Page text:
With respect to the Barr numbers (and Nader mentioned earlier), it seems to me that for Republicans who are still suspicious of McCain Barr is a convenient spot to park. It also sends a message to McCain that he can't count on his base if he steers too close to the center. Likewise, Nader is a convenient place for Democrats to park, particularly for Clintonians, who are not ready to embrace Obama and want to tell him that he can't take their votes for granted. How many votes Barr and Nader will get depends on the level of disgust with their own party's candidate relative to the fear that the other party's candidate might win. If both Barr and Nader can hold on to about 10%, we will probably have another President with less than 50% of the total popular vote.

Josh Putnam said...

Alright Kentucky is fixed. I must have transposed the Kansas and Kentucky numbers when I was putting the new font on the map. That still doesn't explain Idaho.

Josh Putnam said...

I think that 10% may prove difficult for Barr/Nader. This is unscientific, but from what I've seen, I'd place Barr's average share of support in the polls (minus this current Zogby data) at about 3 or 4% and Nader's at about 1 to 2%.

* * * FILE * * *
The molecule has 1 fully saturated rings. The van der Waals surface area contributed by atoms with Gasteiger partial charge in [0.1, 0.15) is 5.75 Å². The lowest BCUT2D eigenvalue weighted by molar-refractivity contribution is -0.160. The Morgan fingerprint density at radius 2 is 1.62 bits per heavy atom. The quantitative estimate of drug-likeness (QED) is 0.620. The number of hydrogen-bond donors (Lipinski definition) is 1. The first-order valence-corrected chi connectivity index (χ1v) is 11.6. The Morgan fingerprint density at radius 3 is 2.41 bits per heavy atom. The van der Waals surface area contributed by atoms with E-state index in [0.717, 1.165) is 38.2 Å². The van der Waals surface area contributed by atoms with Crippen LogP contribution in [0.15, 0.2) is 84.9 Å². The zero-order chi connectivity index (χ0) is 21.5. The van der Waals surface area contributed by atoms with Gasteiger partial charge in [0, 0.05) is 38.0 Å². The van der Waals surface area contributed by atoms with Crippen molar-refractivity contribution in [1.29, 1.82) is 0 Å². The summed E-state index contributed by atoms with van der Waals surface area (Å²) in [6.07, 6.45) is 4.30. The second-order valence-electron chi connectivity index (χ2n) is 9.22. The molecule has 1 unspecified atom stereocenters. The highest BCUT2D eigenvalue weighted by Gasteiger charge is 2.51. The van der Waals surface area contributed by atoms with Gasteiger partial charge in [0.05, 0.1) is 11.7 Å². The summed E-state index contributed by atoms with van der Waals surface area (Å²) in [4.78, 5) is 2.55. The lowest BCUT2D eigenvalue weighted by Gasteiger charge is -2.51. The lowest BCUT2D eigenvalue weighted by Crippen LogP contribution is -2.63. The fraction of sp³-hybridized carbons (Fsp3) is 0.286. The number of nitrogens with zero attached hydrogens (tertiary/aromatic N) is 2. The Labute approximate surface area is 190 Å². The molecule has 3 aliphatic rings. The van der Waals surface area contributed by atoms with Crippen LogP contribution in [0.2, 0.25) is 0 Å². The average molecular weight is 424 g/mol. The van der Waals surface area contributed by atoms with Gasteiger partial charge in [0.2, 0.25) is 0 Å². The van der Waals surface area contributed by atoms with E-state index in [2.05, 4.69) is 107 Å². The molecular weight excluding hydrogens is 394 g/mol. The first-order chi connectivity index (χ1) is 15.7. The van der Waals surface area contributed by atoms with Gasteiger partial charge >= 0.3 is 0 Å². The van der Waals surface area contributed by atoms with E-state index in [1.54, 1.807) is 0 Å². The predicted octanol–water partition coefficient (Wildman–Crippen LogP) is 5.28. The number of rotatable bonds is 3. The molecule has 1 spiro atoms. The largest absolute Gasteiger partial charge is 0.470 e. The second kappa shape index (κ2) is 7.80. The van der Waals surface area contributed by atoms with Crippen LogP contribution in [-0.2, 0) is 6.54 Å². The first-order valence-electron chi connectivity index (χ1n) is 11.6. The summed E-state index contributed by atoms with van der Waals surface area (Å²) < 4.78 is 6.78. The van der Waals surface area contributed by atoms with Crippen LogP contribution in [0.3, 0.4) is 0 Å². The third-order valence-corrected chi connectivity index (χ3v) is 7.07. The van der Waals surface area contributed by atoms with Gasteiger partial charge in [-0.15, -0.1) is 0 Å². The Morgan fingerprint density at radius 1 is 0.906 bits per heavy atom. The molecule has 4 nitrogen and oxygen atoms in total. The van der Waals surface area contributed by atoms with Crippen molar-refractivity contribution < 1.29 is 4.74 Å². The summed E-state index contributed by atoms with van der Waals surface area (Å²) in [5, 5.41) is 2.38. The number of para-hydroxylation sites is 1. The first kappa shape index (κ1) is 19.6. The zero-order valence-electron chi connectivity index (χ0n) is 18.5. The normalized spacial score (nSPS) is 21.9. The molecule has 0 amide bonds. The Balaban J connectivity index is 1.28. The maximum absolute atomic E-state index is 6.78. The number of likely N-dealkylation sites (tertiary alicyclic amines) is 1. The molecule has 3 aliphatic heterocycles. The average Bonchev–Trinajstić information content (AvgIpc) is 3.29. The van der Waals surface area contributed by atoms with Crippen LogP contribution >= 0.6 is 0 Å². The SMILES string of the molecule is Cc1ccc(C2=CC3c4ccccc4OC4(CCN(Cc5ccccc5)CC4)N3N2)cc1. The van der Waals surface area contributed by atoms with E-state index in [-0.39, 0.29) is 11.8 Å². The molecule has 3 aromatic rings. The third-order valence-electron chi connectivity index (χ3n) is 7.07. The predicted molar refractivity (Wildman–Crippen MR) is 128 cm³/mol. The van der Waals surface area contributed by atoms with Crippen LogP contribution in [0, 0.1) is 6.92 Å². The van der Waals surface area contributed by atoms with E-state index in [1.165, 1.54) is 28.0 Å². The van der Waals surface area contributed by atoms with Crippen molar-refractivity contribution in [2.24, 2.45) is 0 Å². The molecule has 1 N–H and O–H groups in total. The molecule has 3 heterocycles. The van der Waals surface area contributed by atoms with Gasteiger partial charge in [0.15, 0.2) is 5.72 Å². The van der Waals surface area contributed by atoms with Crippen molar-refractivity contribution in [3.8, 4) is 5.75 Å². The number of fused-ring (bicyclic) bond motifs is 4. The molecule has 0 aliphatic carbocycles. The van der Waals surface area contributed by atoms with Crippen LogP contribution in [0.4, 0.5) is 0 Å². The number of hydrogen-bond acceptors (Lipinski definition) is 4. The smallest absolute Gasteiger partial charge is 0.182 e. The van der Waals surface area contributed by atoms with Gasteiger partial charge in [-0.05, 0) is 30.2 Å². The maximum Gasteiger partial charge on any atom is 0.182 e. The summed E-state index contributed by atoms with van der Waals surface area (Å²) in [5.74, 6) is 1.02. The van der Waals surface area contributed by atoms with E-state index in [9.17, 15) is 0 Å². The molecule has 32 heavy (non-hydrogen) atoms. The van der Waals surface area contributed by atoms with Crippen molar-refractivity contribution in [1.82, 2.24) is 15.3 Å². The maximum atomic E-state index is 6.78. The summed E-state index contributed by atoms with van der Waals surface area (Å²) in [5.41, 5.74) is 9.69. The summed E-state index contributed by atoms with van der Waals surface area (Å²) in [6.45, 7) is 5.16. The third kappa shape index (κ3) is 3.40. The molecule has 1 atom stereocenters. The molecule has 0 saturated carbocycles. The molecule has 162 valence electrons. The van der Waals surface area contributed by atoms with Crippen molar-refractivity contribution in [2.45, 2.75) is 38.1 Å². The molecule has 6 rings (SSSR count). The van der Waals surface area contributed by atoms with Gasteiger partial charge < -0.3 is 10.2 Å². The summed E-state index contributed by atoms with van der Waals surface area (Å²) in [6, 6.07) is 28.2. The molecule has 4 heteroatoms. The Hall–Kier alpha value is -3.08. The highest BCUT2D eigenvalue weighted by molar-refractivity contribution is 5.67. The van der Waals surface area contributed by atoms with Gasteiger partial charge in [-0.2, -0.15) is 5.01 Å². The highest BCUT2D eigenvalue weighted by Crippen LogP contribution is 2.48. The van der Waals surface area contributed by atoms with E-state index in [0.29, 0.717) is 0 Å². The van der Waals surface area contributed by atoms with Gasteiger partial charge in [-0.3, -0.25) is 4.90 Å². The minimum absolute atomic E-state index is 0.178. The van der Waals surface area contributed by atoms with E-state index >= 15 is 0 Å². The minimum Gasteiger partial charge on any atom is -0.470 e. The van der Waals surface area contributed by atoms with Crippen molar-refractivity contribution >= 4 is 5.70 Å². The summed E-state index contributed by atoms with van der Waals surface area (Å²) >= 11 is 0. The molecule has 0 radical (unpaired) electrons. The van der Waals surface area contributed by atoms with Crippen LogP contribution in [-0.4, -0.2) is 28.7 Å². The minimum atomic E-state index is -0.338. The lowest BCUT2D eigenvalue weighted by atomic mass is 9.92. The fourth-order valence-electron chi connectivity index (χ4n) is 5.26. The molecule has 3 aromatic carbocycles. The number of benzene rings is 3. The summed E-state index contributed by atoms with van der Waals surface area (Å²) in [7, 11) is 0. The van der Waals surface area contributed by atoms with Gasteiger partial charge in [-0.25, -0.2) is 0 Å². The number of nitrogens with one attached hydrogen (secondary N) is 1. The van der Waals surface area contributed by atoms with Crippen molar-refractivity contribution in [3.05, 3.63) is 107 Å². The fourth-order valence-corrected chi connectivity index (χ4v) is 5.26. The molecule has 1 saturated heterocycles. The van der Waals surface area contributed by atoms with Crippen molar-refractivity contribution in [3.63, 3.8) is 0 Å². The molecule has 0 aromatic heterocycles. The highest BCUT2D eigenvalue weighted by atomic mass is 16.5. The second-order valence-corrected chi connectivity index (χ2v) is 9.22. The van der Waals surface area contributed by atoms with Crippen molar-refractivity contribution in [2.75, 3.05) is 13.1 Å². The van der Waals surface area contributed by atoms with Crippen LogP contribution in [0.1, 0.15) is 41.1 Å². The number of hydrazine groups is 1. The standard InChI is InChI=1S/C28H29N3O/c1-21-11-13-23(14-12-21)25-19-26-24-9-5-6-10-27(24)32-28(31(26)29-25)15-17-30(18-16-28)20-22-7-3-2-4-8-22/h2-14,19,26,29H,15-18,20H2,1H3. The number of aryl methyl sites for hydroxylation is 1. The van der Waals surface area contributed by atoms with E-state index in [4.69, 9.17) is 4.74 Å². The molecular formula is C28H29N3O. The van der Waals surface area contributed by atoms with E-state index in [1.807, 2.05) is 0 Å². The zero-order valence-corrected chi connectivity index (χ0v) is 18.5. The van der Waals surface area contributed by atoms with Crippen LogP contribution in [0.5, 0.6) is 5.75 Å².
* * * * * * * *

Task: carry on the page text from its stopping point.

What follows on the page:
Honestly, I hadn't thought about Clinton voters defecting to Nader. I've been blinded by all the "Clinton voters going with McCain" talk of late. I suppose either way you look at it, it is a protest vote that ultimately benefits the Arizona senator (just to differing degrees and with differing returns on the action).

George Phillies said...

Great work on the tables! Very interesting!

The needed numbers, to show what Nader and Barr (and Baldwin and McKinney) are doing, are -- as you correctly point out -- the comparatives, the preferences with and without them in the race.

A conventional Libertarian, one who opposes all of DOMA, wants to end the war on drugs, and wants to get out of Iraq immediately, will draw equally from left and right.

Robert said...